BBC 1 Radio's popular segment "Music Ruined My Life" recently hosted Tool and A Perfect Circle frontman Maynard James Keenan to talk about the albums that had the deepest impact on him before he became the influential artist fans know him as today.
The first album he name-checks is Joni Mitchell's Blue, citing input from his aunt when she realized Keenan was "going down the spiral of Kiss and Black Sabbath." He internalized the message, saying he's unsure how his aunt was successful at convincing him to listen but he became aware then that Mitchell was "a woman who's writing her own songs, who's producing and mixing and releasing her own songs, and it's a woman fighting this uphill struggle in arguably a man's rock world."
Keenan's aunt was the one who introduced him to Sabbath when the youngster was "all jacked up on sugar" watching monster movies at her house. The aunt saw the natural pairing in young Keenan's tastes, which led to him playing the band's legendary self-titled record while watching the horror movies with the volume down.
The singer goes on to list Devo's Are We Not Men, saying "If you listen to those early albums, most of them are, in my opinion... seem like they're direct ripoffs of classic rock songs, just sped up and quirked out". Contemporary minimalist rockers Low also find their way into the conversation, with Keenan waxing on the outfit's stark patience and intensity: "That discipline is so difficult for musicians because they're looking for the payoff right away. So in this album, Things We Lost in the Fire, there is so much patience and restraint."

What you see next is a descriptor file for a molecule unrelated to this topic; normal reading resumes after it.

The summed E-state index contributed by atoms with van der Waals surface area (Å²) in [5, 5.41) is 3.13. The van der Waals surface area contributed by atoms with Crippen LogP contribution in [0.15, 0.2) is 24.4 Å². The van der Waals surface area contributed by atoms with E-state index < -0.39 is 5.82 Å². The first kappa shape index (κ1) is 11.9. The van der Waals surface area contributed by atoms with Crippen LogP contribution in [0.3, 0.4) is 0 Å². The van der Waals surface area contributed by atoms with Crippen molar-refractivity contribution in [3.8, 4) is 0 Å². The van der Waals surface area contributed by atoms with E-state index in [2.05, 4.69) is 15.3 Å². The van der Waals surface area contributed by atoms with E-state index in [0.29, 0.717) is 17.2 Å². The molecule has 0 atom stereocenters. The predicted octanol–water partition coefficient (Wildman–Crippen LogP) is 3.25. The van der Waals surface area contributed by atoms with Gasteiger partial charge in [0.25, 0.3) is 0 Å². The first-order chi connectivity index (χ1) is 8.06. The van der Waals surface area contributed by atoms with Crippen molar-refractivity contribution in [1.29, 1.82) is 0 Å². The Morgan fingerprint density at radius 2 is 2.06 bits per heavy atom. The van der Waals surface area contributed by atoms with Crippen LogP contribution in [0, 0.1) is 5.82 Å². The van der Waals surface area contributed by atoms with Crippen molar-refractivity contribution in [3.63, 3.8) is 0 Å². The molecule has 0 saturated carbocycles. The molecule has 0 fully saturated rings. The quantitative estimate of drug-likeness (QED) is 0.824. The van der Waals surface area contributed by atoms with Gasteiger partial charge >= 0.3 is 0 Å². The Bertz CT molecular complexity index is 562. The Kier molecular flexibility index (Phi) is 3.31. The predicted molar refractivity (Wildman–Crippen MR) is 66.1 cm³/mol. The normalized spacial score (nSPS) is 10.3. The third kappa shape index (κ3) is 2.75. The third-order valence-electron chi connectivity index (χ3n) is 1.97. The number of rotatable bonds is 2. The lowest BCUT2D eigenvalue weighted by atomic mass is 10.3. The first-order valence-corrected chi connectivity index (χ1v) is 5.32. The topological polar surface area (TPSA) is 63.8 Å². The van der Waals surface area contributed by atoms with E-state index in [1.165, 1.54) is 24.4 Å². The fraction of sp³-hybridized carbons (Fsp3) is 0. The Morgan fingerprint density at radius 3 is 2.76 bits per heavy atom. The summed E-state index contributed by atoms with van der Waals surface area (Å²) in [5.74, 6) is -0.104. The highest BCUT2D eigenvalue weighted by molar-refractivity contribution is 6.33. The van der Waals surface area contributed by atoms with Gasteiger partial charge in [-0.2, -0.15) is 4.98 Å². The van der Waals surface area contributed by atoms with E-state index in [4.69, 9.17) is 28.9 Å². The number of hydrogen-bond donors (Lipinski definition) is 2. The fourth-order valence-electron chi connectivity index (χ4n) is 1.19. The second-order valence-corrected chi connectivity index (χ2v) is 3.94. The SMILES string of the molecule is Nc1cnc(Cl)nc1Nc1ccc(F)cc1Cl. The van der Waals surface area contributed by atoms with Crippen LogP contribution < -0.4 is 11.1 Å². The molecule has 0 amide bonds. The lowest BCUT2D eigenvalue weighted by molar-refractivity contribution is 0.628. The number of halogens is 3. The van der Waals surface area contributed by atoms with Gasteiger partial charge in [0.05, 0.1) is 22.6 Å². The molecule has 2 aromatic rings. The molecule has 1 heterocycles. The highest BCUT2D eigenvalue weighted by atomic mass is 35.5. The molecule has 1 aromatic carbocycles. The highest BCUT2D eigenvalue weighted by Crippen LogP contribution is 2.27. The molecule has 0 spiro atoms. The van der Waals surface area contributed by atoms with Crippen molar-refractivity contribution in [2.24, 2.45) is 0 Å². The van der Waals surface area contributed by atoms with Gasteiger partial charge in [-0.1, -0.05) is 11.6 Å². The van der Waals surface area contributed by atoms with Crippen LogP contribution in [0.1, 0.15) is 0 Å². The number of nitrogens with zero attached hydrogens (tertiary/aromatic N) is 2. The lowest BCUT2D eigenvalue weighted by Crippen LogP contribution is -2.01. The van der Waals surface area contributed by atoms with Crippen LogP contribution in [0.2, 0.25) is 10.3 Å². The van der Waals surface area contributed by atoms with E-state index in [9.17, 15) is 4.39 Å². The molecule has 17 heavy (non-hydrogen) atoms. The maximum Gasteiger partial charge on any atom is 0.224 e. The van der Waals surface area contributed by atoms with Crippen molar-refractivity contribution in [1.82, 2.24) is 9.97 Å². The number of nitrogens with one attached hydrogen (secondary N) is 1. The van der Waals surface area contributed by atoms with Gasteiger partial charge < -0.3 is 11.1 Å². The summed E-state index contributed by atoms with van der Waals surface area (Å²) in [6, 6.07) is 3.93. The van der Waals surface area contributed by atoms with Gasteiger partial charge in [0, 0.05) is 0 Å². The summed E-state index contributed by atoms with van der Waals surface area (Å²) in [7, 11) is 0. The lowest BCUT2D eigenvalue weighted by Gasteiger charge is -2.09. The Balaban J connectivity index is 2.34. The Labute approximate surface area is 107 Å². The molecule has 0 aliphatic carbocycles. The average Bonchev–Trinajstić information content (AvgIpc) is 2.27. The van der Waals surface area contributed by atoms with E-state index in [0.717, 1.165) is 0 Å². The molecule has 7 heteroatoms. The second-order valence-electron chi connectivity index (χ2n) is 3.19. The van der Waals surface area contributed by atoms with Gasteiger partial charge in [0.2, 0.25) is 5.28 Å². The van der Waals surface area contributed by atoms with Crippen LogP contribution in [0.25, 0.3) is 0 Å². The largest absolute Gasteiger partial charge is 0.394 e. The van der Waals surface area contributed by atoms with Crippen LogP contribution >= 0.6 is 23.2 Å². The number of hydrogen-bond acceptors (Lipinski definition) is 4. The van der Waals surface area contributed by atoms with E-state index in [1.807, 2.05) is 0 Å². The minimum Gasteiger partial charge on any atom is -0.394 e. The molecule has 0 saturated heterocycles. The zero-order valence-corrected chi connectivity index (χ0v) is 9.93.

Keenan also (minus the contextual stories) cites Pink Floyd's Animals and Swans' Greed / Holy Money as prominent works from his early listening experience, and when asked which song he wishes he's written, concocts an imagined tale about America's national anthem. "Not that I ever go to sporting events, but if I did," he tells host Daniel P. Carter, continuing "and someone said 'hey, it's the national anthem, stand up!' I would say 'Screw you, I wrote it.' That's a long way to go for a stupid joke, don't you think?"
Before playing it on the show, Keenan tells Carter the song he's most proud of writing is Puscifer's "Grand Canyon." He recalls, "I feel like it's one of the few tracks that's actually capturing landscape and soundscape altogether; and a difficult puzzle to put together 'cause it wasn't easy to put all those elements vocally together." His attention to expanding on the complexity paid off though, as he cites "To really make it work, it was very clunky. If you heard some of the early versions of it, what we we're trying to do, it was like 'oh, bench this thing. It's not working.' … The first initial attacks were like 'this is a disaster. Like no wait, no it's not. Move this part over to here, move this part over to here' like now it measures up. Now the soundscape and the landscape starts to unveil."
Below, get a rare glimpse into Maynard James Keenan's life outside of music in our exclusive Art of Work doc: